0825 Departure Sortie 1

0950 Over target

1045 Returned to base

1255 Departure Sortie 2

1420 Over target

1535 Returned to base

Based on this one would presume that this target was ground-identified (since the aerial recce plane would presumably not operate during the night), and/or may have come in the night before. The numbers also indicate that the delay from take-off to target was 1.5 hours, to which needs to be added the delay in getting the orders and briefing sorted out.


In the final analysis, it is arguable that the RAF system used in CRUSADER was not responsive enough to give the Commonwealth forces too much of an advantage, especially when all the other challenges of air support in the desert are considered.

While there are some examples of air support arriving in time to make a difference, e.g. during the battle for the Tobruk salient and during the march of the Afrika Korps to the east during the ‘dash for the wire’, most of the impact is likely to have been caused by:

  • Interdiction of supply by attacking truck columns on the Via Balbia
  • The successful battle for strategic air superiority which prevented the Axis air forces from major interference in the ground battle
  • Finally, by the provision of strategic and tactical reconnaissance by air.

Nevertheless, the system showed up many issues that would have to be addressed to move forward towards the implementation of a workable and effective ground support arm within the Royal Air Force. The planners in Cairo had done a reasonable job in making sure that their objective was appropriate to their means, which were not rich during the period, both in numbers or capability. Furthermore, the desert in winter had its own challenges, including the weather, and the lack of daylight.

Even today, air forces overclaim the impact that their support has on the battlefield, so plus ca change, ca change jamais… So it would be an interesting question to see whether it might not have been better to focus the resources purely on non-battlefield missions, such as interdiction of supplies. One thing is certain, if the light bomber squadrons had been tasked for deliberate missions, instead of sitting around at their airfields waiting for the machinery to crank into action, they could almost certainly have more than doubled their sortie rate. It is easy to see three missions a day being arranged like that.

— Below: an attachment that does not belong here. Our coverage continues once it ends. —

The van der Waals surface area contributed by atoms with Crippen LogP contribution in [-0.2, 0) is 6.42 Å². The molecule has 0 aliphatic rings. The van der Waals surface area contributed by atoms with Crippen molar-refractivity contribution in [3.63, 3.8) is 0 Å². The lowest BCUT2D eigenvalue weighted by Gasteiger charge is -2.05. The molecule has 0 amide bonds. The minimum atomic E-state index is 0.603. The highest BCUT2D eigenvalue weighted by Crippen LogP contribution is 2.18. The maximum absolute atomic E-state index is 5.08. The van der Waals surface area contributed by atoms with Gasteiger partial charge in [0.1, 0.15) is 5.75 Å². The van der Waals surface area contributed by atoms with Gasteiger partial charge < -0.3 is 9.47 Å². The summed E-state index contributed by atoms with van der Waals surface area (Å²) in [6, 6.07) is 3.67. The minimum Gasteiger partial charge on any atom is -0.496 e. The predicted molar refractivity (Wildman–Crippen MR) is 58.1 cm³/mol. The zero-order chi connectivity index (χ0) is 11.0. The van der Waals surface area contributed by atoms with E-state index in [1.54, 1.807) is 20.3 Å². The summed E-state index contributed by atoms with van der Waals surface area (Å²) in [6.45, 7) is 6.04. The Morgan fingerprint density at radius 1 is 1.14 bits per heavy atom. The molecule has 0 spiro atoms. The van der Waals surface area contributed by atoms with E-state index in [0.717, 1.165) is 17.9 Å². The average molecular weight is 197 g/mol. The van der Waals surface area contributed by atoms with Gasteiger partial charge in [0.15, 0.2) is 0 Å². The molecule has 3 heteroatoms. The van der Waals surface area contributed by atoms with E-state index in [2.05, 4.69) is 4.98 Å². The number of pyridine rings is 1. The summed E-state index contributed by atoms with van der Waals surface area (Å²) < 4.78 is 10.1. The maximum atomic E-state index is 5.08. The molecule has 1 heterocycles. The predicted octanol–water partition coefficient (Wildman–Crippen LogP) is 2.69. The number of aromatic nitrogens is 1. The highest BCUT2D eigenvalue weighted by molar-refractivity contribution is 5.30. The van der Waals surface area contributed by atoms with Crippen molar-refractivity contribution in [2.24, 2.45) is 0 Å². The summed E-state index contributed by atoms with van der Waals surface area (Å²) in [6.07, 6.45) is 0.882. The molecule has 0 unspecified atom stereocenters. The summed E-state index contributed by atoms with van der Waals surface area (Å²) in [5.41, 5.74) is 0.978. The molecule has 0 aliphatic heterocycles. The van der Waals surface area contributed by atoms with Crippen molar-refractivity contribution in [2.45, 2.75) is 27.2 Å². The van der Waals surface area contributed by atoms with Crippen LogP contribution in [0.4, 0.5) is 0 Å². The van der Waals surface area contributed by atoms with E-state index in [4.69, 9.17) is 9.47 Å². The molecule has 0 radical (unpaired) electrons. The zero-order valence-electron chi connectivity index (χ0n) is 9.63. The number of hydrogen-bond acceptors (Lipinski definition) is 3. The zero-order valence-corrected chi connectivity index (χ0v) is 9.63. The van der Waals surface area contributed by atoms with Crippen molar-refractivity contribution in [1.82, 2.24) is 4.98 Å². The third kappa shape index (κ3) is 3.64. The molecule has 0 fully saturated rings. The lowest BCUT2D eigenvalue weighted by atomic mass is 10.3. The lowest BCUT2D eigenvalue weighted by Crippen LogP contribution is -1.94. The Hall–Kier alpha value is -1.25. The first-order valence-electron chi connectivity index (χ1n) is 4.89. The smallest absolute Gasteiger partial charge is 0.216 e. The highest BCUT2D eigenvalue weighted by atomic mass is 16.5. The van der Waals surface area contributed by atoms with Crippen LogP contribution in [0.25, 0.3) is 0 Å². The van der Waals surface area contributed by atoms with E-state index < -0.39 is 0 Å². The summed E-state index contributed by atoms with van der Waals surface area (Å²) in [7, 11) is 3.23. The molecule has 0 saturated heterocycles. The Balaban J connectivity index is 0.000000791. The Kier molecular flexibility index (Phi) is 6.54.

1st thing in the morning – briefing for the day

Early AM – 1st mission to Via Balbia west of Tobruk for attack on supply columns/dumps

Late AM – 2nd mission to Axis by-pass road, positions on Tobruk perimeter, dumps

Afternoon – 3rd mission to Bardia/Halfaya positions

Such an arrangement would not have precluded throwing in impromptu missions on return from the earlier missions.

What worked:

A petrol tanker and trailer on fire on the road between Homs and Misurata, Libya, after an attack by Bristol Blenheims interdicting enemy fuel supplies in support of Operation CRUSADER.

(Picture from Imperial War Museum – IWM CM 1500)


(1) As the official history by Denis and Saunders states: “All the same, the months from July to November 1941 saw Tedder and his staff, acting partly in the light of principles already enunciated by Army Co-operation Command but still more in the light of their own experience, hammer out a system of thoroughly effective air support. It was to serve the Army well not only in the deserts of Africa but also, with later refinements and additions, among the swift rivers and frowning mountains of Italy, the green hills and woods of Normandy, and the sombre plains and broken cities of the Reich itself.”

(2) These are described in the official history as follows: “These were mobile units whose duty was to consider, sift and relay requests for air support. They were manned by the Royal Air Force, with a small Army staff attached, and located at the headquarters of each corps. From them four main channels of communication branched out–to the forward infantry brigades in the field (an Army responsibility), to aircraft in the air, to the landing grounds, and to advanced Air Headquarters, Western Desert.”

(3) The official history comments in that marvelously English way as follows on this matter: “By the end of 1941 the general standard of operational efficiency was steadily improving.”


AIR2/5420 – Report by Wing Commander Geddes on Libyan Offensive, March 1942

AIR54/51 and 63 – ORBs of No. 12 and No. 21 Squadrons SAAF

Australian War Memorial – Operational Histories WW2 – Air Vol. 3 Chapter 9 ‘Second Libyan Campaign’ (note that the diagram and description of the system in operation on page 194f does not appear to be correct, since it states that the Air Support Controls could decide about strikes)

Denis, R. and Saunders, A. Royal Air Force 1939 to 1945 Vol. II ‘Fight Avails’

Hyperlinks to other sources provided in the text.